Being in Boston one day to interview at an employment agency, I again, after many years, visited Ehrlich's and purchased a "basket" pipe, some DPE and began pipe smoking in earnest if not exclusively. The old man making Meerschaum pipes was no longer in the window but the shop had changed little from the joy filled days when Dad and I would stop there.

I bounced from job to job improving our situation with each. In the meantime Betsy was approaching school age, my son Eric was born and we purchased a home in Whitman. I was suddenly and delightfully exposed to fellow pipe smokers. Several men at our new church along with the Pastor were puffers (unusual for a protestant minister). I was introduced to catalogs from the popular suppliers like Smokers Haven, Tinder Box, Iwan Ries, Owl Shop and the famous Wally Frank; although I had seen the fascinating Wally Frank ads in the Sunday paper for years. My tobacco education had begun.

Another tobacco product gained popularity in the sixties, the imported Turkish and Egyptian cigarette. Dad told me they were popular in the twenties but I had never seen them before. They were about two inches long and as I remember about three-sixteenths inch in diameter and tightly packed. Some had colored paper and some were gold tipped. The packages were brightly colored with Arabic or Turkish writing, usually in gold. They were strong to the taste with a pungent, almost incense, odor. I would think Leavitt and Pierce sell them even today.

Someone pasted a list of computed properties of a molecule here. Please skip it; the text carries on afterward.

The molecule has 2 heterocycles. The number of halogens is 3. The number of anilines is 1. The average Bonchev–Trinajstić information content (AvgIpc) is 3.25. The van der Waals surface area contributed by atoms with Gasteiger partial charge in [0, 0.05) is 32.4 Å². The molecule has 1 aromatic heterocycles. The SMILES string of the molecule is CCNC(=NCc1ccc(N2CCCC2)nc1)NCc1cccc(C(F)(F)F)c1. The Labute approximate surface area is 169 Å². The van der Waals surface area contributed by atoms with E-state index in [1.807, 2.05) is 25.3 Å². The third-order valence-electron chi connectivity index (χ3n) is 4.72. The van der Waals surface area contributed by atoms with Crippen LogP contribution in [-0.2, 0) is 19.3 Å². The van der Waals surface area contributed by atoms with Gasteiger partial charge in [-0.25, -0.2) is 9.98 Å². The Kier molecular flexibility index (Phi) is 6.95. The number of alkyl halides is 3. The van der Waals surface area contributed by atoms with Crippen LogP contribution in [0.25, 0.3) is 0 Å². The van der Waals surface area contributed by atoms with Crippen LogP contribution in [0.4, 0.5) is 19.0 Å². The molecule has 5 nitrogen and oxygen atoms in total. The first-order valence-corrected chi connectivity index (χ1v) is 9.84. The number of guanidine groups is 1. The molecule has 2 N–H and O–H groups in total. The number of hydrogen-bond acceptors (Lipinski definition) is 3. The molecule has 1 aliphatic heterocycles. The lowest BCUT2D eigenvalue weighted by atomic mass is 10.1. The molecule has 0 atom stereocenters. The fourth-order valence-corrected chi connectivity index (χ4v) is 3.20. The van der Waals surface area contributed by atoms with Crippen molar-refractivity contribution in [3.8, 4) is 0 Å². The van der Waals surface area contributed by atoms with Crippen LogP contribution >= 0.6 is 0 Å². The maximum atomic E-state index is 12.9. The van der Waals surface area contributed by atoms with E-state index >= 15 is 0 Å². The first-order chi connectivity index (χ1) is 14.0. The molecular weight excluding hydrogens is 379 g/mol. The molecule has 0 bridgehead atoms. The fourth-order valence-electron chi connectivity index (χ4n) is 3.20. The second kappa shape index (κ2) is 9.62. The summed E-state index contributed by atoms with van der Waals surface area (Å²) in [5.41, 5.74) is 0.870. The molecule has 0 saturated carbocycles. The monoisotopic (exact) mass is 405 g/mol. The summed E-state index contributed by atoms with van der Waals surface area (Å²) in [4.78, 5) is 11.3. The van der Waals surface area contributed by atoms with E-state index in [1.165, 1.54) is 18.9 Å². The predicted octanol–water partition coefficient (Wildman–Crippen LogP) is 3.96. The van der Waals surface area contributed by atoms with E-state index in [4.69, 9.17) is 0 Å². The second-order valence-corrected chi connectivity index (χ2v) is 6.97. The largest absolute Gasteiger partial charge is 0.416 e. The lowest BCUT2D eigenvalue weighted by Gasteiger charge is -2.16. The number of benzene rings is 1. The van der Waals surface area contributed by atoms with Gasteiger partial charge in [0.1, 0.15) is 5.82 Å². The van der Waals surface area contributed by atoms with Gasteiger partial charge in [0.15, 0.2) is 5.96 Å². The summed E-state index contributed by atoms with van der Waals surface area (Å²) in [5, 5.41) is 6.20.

I was working at a commercial and industrial studio on Lincoln Street when a highlight of those lean years occurred. I walked from the Lincoln Street studio to Filene's Store in search of a new shirt and tie. Those were the days when Filene's Basement store carried actual mark-downs from the regular store and top brand buy-outs from distressed companies. As I walked through an isle, my eye caught a very large stack of familiar cans – Ehrlich's DPE half pounds. I quickly made a turn and approached the counter with a sign stating "Insurance Consignment - Untouched by Fire – Water Damaged Labels". There was very little water damage so I figured water would never get past the tight fitting lid with a pry-up lever. I had read of the fire at the Ehrlich warehouse a week or so before my discovery. I quickly grabbed an arm full of cans marked fifty cents, making me somewhat short for the price of the shirt and tie and lunch. Along with the DPE were pipe cleaners and some cans of imported tobacco. I returned the next day and bought the last remaining six cans of DPE.

A couple of years and two disappointing jobs later I purchased a run-down family studio business in Brockton. Fortunately, I was able to rapidly bring in a large amount of repeat shoe catalog business; leading to sporting goods and clothing photography thanks to the word-of-mouth recommendations of a couple of catalog printers,